Ceiling First the mean value (mean) and the standard deviation (stddev) are calculated from all ring widths.
Then all ring width values above a "ceiling level" of mean + 1.5 * stddev are given that ceiling level value.
The trend curve Compute the curving trend from this "ceiled ring width curve" by a
polynomial, normally of the degree 3. (An operator may decide to use another degree.)
Roof trend and floor trend Calculate a roof trend by a polynomial of the same degree as previous
using the points above the trend curve. Do the same to get a floor trend out of the points
below the trend. Send a message to the operator if the roof and floor curves cross each other.
Prefiltering Those ring width values which were "ceiled" above, are now taken into account again.
When such a point has another too high point at either side, then it is marked as non-existent, so that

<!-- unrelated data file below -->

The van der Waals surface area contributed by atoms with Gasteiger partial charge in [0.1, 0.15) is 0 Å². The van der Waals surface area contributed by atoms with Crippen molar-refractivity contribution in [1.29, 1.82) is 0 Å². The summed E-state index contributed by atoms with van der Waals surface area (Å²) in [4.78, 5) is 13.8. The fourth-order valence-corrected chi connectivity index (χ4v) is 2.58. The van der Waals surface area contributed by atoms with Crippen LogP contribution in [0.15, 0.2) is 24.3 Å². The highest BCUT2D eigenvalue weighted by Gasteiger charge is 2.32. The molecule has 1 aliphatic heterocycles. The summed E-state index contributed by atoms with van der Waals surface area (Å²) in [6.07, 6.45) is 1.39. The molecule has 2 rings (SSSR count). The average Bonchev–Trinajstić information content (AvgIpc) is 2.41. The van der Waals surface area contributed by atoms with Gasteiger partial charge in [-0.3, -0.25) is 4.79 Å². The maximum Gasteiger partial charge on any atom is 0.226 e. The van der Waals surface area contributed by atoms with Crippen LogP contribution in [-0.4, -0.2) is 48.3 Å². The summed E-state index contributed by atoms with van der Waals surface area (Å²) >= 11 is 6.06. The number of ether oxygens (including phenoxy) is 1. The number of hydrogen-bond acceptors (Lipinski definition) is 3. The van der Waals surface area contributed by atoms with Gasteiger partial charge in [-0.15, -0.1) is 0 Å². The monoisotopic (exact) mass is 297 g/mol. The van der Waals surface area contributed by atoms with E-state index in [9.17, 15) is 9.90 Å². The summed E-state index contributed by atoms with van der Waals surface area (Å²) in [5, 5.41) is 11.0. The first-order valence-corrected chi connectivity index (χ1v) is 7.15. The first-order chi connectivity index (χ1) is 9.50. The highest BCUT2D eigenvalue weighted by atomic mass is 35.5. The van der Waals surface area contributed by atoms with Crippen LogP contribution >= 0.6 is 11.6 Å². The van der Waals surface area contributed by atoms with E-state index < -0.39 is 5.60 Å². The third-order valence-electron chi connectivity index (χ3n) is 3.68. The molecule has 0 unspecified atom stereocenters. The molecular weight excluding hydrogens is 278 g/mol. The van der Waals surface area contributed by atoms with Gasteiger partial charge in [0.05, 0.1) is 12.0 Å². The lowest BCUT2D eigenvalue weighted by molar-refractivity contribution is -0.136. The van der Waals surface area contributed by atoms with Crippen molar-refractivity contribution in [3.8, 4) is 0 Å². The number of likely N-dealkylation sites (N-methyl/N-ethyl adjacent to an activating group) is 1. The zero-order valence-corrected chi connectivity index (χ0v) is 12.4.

it will not be considered for any more analysis (i.e. not take part in correlation analysis).
However a sole point surrounded by not too high points, will be left with its "ceiled value".
Standardize each point Create a new index value at each point t as
index(t) = (width(t)-trend(t)) / (roof(t)-floor(t))
Note: 1. The formula above should not be applied to points which are taken out of consideration
during prefiltering. The "width()" value refers to the "ceiled" width value where no value is above
mean + 1.5 * stddev.
2. Please also note, that the formula above implies that corridor data is a mix of positive and negative numbers,
though if shifted up above the zero line it can be plotted as a (green) ring width curve as shown below.
3. The original Besancon formula states that the index(t) could be optionally multiplied
by any factor for convenience of drawing. This implies that if you get corridor data from e.g. Besancon,
that is probably scaled in another way than the CDendro corridor data. Though by using the checkboxes for
individual ring width and for norm. scaling that problem can easily be handled.